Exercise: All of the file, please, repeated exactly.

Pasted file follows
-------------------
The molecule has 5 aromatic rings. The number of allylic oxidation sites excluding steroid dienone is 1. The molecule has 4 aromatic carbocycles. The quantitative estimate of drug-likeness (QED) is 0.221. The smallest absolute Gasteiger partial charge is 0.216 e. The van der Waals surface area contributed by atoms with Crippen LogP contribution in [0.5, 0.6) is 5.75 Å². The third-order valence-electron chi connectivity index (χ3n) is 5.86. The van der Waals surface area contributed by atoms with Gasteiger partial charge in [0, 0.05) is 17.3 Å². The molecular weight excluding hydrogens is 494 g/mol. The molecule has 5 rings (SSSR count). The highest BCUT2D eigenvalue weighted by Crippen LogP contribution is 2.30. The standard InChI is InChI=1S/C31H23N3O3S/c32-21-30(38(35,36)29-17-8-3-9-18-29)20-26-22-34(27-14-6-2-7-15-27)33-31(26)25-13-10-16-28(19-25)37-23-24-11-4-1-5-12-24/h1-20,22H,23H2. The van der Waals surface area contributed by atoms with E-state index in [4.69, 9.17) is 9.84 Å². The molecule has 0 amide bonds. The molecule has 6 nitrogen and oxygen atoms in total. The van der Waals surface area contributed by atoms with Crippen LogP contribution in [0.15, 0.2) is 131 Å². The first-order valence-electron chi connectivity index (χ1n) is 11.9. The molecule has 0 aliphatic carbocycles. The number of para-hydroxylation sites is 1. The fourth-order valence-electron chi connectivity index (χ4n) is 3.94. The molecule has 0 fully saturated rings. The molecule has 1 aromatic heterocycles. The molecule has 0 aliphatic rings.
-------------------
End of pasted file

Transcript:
The molecule has 5 aromatic rings. The number of allylic oxidation sites excluding steroid dienone is 1. The molecule has 4 aromatic carbocycles. The quantitative estimate of drug-likeness (QED) is 0.221. The smallest absolute Gasteiger partial charge is 0.216 e. The van der Waals surface area contributed by atoms with Crippen LogP contribution in [0.5, 0.6) is 5.75 Å². The third-order valence-electron chi connectivity index (χ3n) is 5.86. The van der Waals surface area contributed by atoms with Gasteiger partial charge in [0, 0.05) is 17.3 Å². The molecular weight excluding hydrogens is 494 g/mol. The molecule has 5 rings (SSSR count). The highest BCUT2D eigenvalue weighted by Crippen LogP contribution is 2.30. The standard InChI is InChI=1S/C31H23N3O3S/c32-21-30(38(35,36)29-17-8-3-9-18-29)20-26-22-34(27-14-6-2-7-15-27)33-31(26)25-13-10-16-28(19-25)37-23-24-11-4-1-5-12-24/h1-20,22H,23H2. The van der Waals surface area contributed by atoms with E-state index in [4.69, 9.17) is 9.84 Å². The molecule has 0 amide bonds. The molecule has 6 nitrogen and oxygen atoms in total. The van der Waals surface area contributed by atoms with Crippen LogP contribution in [0.15, 0.2) is 131 Å². The first-order valence-electron chi connectivity index (χ1n) is 11.9. The molecule has 0 aliphatic carbocycles. The number of para-hydroxylation sites is 1. The fourth-order valence-electron chi connectivity index (χ4n) is 3.94. The molecule has 0 fully saturated rings. The molecule has 1 aromatic heterocycles. The molecule has 0 aliphatic rings.